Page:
What was the point of "Hold Reset before Power off" on the old NES?

I’ve been messing around with some NES ROM’s of games I owned long ago, and I noticed on a couple that they request you hold the NES “Reset” button when you’re powering down (to save).

If I remember right from my childhood, it was so you’re data didn’t get corrupted. As a grown up though, I don’t see how holding a RESET button on a super-basic console would help more than telling you to wait 3 seconds while it saves.

I suspect that it was give the game a chance to finish any instructions it was currently executing, just hitting the power button might interrupt something halfway through and that could be bad.

Of course, if this is the case, then I wonder why I was never told to do it on the SNES.

You’ve got it. The thing it had to finish doing was saving to the battery backed RAM. The SNES was faster at saving (as it was actually designed with the saving feature in mind) and had less problems with it. (I think Nintendo thought they’d fixed it.) Still, you sometimes had problems. I lost my saves on Super Mario RPG that way, and thought it meant the cartridge was dying. I wish I’d’ve known what I do now–it could have been the first game I liked enough to beat properly (sans cheats).

Anyways, the modern way of handling this problem it is just to, while saving, put up a screen saying not to turn the system off or remove anything. Saving is quick enough that this is usually only a few seconds at most.

Simply turning off the power could fry the cartridge’s internal battery. Holding Reset put it in essentially a standby mode, off but still receiving power. The combination prevented a powers surge to the cartridge.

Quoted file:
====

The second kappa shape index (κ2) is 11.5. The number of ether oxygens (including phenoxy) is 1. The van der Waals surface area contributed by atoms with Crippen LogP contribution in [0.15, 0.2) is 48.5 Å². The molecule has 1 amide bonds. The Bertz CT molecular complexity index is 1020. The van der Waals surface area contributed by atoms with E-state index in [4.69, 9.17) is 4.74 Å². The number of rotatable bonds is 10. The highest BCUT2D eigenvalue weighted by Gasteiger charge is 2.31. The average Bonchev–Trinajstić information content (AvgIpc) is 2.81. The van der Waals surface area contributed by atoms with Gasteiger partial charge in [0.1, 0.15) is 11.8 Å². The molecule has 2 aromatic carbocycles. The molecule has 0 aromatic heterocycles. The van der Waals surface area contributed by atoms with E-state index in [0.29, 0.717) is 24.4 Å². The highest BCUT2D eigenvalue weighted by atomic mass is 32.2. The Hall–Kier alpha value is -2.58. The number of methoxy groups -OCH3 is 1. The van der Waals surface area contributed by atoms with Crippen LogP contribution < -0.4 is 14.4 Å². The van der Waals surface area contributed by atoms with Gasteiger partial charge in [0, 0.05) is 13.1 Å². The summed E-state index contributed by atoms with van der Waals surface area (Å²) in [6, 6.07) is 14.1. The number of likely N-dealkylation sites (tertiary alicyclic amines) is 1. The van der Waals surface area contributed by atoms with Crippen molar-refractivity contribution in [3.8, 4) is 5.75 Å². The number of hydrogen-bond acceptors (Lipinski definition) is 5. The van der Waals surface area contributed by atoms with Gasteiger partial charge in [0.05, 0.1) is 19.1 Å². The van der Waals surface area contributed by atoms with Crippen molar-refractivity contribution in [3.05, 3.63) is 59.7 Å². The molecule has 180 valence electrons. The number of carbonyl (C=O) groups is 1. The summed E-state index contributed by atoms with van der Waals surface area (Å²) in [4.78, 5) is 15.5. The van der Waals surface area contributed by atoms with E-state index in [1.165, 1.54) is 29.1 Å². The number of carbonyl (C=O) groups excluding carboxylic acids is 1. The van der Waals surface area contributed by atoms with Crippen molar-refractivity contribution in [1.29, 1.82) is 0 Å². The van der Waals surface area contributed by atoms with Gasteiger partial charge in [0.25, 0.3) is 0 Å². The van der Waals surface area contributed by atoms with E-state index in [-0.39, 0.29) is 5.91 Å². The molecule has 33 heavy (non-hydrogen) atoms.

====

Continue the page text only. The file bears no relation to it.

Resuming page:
garygnu’s reasoning jibes more with what I remember the explanation being given. Power surges, not needing time to finish a write. You were still supposed to hold down the reset button even if you weren’t saving right before turning off the system.

Interestingly, they only started putting that warning on games some time after the initial run of Legend of Zelda. My copy didn’t have the warning, so I never held reset when I first played the game, yet I never lost data. Later games with the warning got me so used to doing it that I think half the time I would do it even on games without battery back up!

The only game I ever lost data on was Final Fantasy III on the SNES. And I had just gotten to the World of Ruin, too! Lousy, stupid…:mad:

Thanks guys, guess that pretty much answered my question.

My old laptop got stolen, and I’ve been stuck playing with my new netbook for 2 weeks. No CD= none of my currently owned games, hence while I’m reliving some nostalgia through old emulators. I just totally forgot about the “Hold RESET during POWER OFF” until I started replaying FF1, when it tells you that every time you stop at an Inn.

I found this thread after searching Google for “NES hold reset”

The actual reason wasn’t really mentioned in this thread, so I thought I should register / post to clear it up.

I recall reading that the NES CPU has something like electrical “spasms” as it loses voltage, and values get written random registers. This is somehow suppressed by holding the reset button as you power-off the system.

I’ll try to find something to back this up and I’ll edit my post with a link…

Strange. I don’t see the option to edit my previous post.

This knowledgable guy (“whicker”) explains it in detail:

Wow… I had forgotten all about that. :slight_smile: I remember those memory “cards” for N64 did have something of a frustratingly limited lifespan. But last I I checked, I still have at least one card that is still holding its data…I’ve long since lost my GoldenEye (?..) and other game data. :frowning:

ETA: Zombie alert…

Sounds like a great excuse to replay one of the best games ever made.

“Oops, lost all my saves, better play through again so I can unlock every damn cheat code even if it takes me forever.”

Based on what I’ve read and this thread and else where, I’m getting that the original NES really was a piece of poorly engineered junk. Is that true?

In some regards, sure (this issue, and the often poor contact between the socket and the cartridge), but then, it was so much further advanced than its competitors as to be no comparison. And really, it was never even designed for savable games to begin with: You can’t blame the console designers for not anticipating what clever ideas the cartridge makers would come up with. You could, in fact, argue that the “hold reset” was due to poor engineering on the cartridge-makers’ part, not the console.